By Bruce Chatwin.
This was a great collection of articles. I read Utz years back and loved it – so this was a way of getting into Chatwin before starting the ‘novels’. There was much that was illuminating. A passionate traveller who could also write: a very cultured and interested person.
“We shall not lie on our backs at the Red Castle and watch the vultures wheeling over the valley where they killed the grandson of Genghiz. We will not read Babur’s memoirs in his garden at Istalif and see the blind man smelling his way around the rose bushes. Or sit in the Peace of Islam with the beggars of Gazar Gagh. We will not stand on the Buddha’s head at Bamiyan, upright in his niche like a whale in a dry-dock. We will not sleep in the nomad tent, or scale the Minaret of Jam. And we shall lose the tastes – the hot, coarse, bitter bread; the green tea flavoured with cardamoms; the grapes we cooled in the snow-melt; and the nuts and dried mulberries we munched for altitude sickness. Nor shall we get back the smell of the beanfields, the sweet, resinous smell of deodar wood burning, or the whiff of a snow leopard at 14,000 feet.”
By Maxim Gorky.
This was quite a nice edition to read. However, the fairly obvious political subtext was a little tiring and there was not enough of the unexpected. Possibly worth my time given my interest in Russian literature. Otherwise… no.
By Maxim Gorky.
This was not a great book. It held my interest and there were less obvious political connotations than I thought there would be. A nice snapshot of the merchant class after the abolition of serfdom.
By Feodor Sologub.
This was very enjoyable. It reminds of Deal Souls and other novels in the Russian literary canon. Dead Souls is more amusing, possibly. The novel feels more random and fragmented and dispassionate.
“Indeed a lie is often more plausible than the truth. “Almost” always. The truth, of course, is never very plausible.”
By Varlam Shalamov.
This a powerful collection of stories. Part of the intensity is given by the seemingly objective and non-involved narration. Shalamov did this on purpose – there is no moralising by the writer – he lays everything out. The message that good can come from hardship is not present. There is just hardship.
“Friendship is not born in conditions of need or trouble. Literary fairy tales tell of ‘difficult’ conditions which are an essential element in forming any friendship, but such conditions are simply not difficult enough. If tragedy and need brought people together and gave birth to their friendship, then the need was not extreme and the tragedy not great. Tragedy is not deep and sharp if it can be shared with friends.”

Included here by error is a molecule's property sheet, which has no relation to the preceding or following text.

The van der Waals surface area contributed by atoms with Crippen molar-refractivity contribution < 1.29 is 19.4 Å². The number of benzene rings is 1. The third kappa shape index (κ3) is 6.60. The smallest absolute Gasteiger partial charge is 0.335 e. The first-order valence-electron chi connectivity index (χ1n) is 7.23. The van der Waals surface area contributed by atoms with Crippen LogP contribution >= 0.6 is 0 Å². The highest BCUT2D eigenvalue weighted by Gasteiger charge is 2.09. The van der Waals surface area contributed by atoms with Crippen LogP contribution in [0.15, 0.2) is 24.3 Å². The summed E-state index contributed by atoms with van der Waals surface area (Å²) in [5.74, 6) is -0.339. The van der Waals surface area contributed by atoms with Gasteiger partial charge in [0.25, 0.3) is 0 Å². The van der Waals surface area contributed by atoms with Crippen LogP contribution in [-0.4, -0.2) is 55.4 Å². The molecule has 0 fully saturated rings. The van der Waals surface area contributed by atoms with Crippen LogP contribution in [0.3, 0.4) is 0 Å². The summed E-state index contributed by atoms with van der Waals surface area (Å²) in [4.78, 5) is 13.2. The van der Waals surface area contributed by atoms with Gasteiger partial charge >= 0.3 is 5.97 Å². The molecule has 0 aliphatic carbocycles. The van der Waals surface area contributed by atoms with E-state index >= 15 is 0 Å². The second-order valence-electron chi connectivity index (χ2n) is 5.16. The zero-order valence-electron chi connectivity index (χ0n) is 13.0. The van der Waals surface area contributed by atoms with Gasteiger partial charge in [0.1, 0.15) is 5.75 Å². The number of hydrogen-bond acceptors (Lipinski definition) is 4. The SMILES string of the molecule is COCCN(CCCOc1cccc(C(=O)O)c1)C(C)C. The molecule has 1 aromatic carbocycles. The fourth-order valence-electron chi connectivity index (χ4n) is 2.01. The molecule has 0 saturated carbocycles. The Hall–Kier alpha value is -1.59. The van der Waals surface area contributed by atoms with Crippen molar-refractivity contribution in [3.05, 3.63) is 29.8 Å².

By Bruno Jasieński.
A strange novel. A very beautiful edition by Twisted Spoon Press. There was much I found interesting here: characters, passages, and the unconventional way the story was told. Excellent.
By Miguel Ángel Asturias.
This was very poetic and dream-like. There were episodes or passages I really enjoyed. However some parts just didn’t connect. When there is a collection of loosely connected stories I guess this what can happen.Well worth reading though.
By Ivan Bunin.
This is an absolute masterpiece. Dark Avenues is a collection of stories written in the late 30s and early 40s but they read as one. The themes of love and loss are consistent across them all and there is a strong poetic sensibility in the prose and the way the subjects are treated.
By Ryszard Kapuściński.
What a fine book. It didn’t capture me in the same way as some of his others but still excellent. In terms of actual factual accuracy – i’m not sure. But, with Kapuściński that isn’t the point.
By Romain Rolland.
Comprising ten novels:
L’Aube (“Dawn”, 1904)
Le Matin (“Morning”, 1904)
L’Adolescent (“Youth”, 1904)
La Révolte (“Revolt”, 1905)
La Foire sur la place (“The Marketplace”, 1908)
Dans la maison (“The House”, 1908)
Les Amies (“Love and Friendship”, 1910)
Le Buisson ardent (“The Burning Bush”, 1911)
La Nouvelle Journée (“The New Dawn”, 1912)
This is a very impressive work. It feels slightly dated – though this could be the translation. I don’t understand how Rolland could have been marginalised as much as he has, being a Novel Prize winner. Perhaps because his preoccupations with pre-WW1 Europe have been forgotten to an extent. There’s a great amount here about creativity and art – the novel(s) are really an excuse for his musings on these.